Many studies have been done to explore the potential for making loaf bread with composite flours that include either sorghum or millet, and there are no technical difficulties in using any of these flours. Bread made with part millet flour had excellent texture and a flavour similar to that of whole wheat bread. There is always a steady deterioration of bread quality as the percentage of non-wheat flour is increased. If the flour is coloured, it is usually the extent of discoloration that limits the amount of non-wheat flour that can be used. In most other cases, the limiting factor is the density of the loaf. Cakes and biscuits can be made using flour with much higher levels of non-wheat flour, but again, as with bread, the quality of the product deteriorates as the substitution level increases. Composite flour has been used commercially in bread in several countries.

Pasta products (noodles) such as spaghetti and macaroni are usually made from semolina or from flour of durum wheat or common wheat or a mixture of both. Wheat has a unique property of forming an extensible, elastic and cohesive mass when mixed with water. Sorghum and millet flours lack these properties when used alone. Sorghum is inferior to wheat for making pasta, both because it contains no gluten and because its gelatinization temperature is higher than that of wheat. A composite flour consisting of 70 percent wheat and 30 percent sorghum produced acceptable pasta. Noodles made with 20 percent prove millet flour is acceptable. Pasta can also be made from mixtures of sorghum, millet and wheat.

Traditional Beverages

Though beverages are not major foods, they serve as a source of energy in several countries. Thin fermented porridges are commonly prepared and used as a drink in African countries. They are considered foods and provide important nutrients. Traditional beer, amgba, and a wine, affouk, prepared from sorghum in Cameroon, are found to be nutritionally superior to sorghum flour as they provide additional riboflavin, thiamine and lysine. It is found that iron absorption from maize and sorghum beer was more than 12 times higher than that from the constituents that were used to prepare the beer. In traditional sorghum beer, most of the thiamine and about half of the riboflavin and niacin are associated with beer solids, which contain the yeast. Sorghum beer with the highest total solids contained the highest amounts of minerals and trace elements. Thus, sorghum beer is a source of vitamins, iron, manganese, magnesium, phosphorus and calcium and contained 26.7 g starch and 5.9 g protein per litre.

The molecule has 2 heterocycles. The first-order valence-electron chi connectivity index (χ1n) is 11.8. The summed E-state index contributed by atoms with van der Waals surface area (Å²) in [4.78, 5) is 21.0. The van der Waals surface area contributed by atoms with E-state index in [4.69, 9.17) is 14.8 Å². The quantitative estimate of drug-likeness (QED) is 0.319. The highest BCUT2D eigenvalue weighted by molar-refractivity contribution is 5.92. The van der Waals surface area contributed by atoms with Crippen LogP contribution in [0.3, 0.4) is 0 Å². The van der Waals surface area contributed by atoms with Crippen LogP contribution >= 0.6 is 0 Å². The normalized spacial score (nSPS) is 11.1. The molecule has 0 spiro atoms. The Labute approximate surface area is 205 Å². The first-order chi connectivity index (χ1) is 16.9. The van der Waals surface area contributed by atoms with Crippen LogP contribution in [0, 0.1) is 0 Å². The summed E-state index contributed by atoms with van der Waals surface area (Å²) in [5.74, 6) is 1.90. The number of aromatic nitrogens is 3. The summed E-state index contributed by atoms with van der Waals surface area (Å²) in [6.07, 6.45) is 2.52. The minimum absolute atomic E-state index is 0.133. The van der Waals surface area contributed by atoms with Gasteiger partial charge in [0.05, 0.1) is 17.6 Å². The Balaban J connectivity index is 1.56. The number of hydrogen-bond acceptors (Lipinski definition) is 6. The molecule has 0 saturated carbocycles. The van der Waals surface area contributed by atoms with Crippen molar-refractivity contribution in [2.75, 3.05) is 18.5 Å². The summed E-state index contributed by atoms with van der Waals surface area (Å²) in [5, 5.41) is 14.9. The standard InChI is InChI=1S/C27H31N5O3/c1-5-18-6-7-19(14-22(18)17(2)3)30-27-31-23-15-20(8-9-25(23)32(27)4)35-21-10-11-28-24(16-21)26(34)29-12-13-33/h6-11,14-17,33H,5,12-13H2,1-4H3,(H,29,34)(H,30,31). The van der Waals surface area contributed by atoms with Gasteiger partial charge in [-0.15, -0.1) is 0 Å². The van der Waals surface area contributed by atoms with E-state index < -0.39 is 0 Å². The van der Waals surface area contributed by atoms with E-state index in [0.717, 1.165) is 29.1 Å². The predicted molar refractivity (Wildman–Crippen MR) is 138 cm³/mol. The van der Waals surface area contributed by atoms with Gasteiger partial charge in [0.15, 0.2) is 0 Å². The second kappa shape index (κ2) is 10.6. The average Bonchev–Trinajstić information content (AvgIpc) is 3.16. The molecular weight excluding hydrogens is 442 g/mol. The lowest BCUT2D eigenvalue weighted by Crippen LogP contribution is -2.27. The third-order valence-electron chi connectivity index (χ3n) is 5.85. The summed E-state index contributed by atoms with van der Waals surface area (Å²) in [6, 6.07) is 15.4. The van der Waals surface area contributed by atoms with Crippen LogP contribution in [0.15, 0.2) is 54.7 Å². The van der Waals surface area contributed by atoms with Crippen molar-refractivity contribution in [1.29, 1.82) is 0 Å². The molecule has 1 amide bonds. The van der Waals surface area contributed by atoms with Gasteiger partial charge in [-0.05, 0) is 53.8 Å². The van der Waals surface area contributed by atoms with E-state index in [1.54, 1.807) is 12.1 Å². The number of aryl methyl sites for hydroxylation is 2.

Lager beer can also be produced from sorghum. In Nigeria, sorghum has been tested as a barley malt substitute for producing beer. Beer is produced successfully by blending equal amounts of sorghum and barley. Lager beer is brewed from sorghum malt using the three-stage decoction method and 30 percent sucrose as an adjunct. In Rwanda, a new type of beer is being produced using local sorghum and barley. Up to 40 percent sorghum mixed with barley malt makes acceptable beer.

Distilled alcohol can also be produced with suitable modifications and sorghum may have good potential in the industry. Distilled spirits are produced from sorghum in China, where the alcoholic beverage industry is a major consumer of sorghum grain.

Traditional opaque beer, for which sorghum and millets are valuable raw materials, is a popular beverage in several countries in Africa . It is called chibuku in Zimbabwe, impeke in Burundi, dolo in Mali and Burkina Faso and pito in Nigeria. The main attributes of this product are short shelf-life of about one week, low alcohol content, acidic nature, suspended solids and a characteristic taste and colour. Opaque beer is more a food than a beverage. It contains high proportions of starch and sugars, besides proteins, fat, vitamins and minerals. In its manufacture, white sorghum with less polyphenols is preferred, although red and brown sorghum varieties are also used. Red sorghum imparts a pinkish-brown colour to the beer. Malts are also sources of lactobacilli and essential nutrients.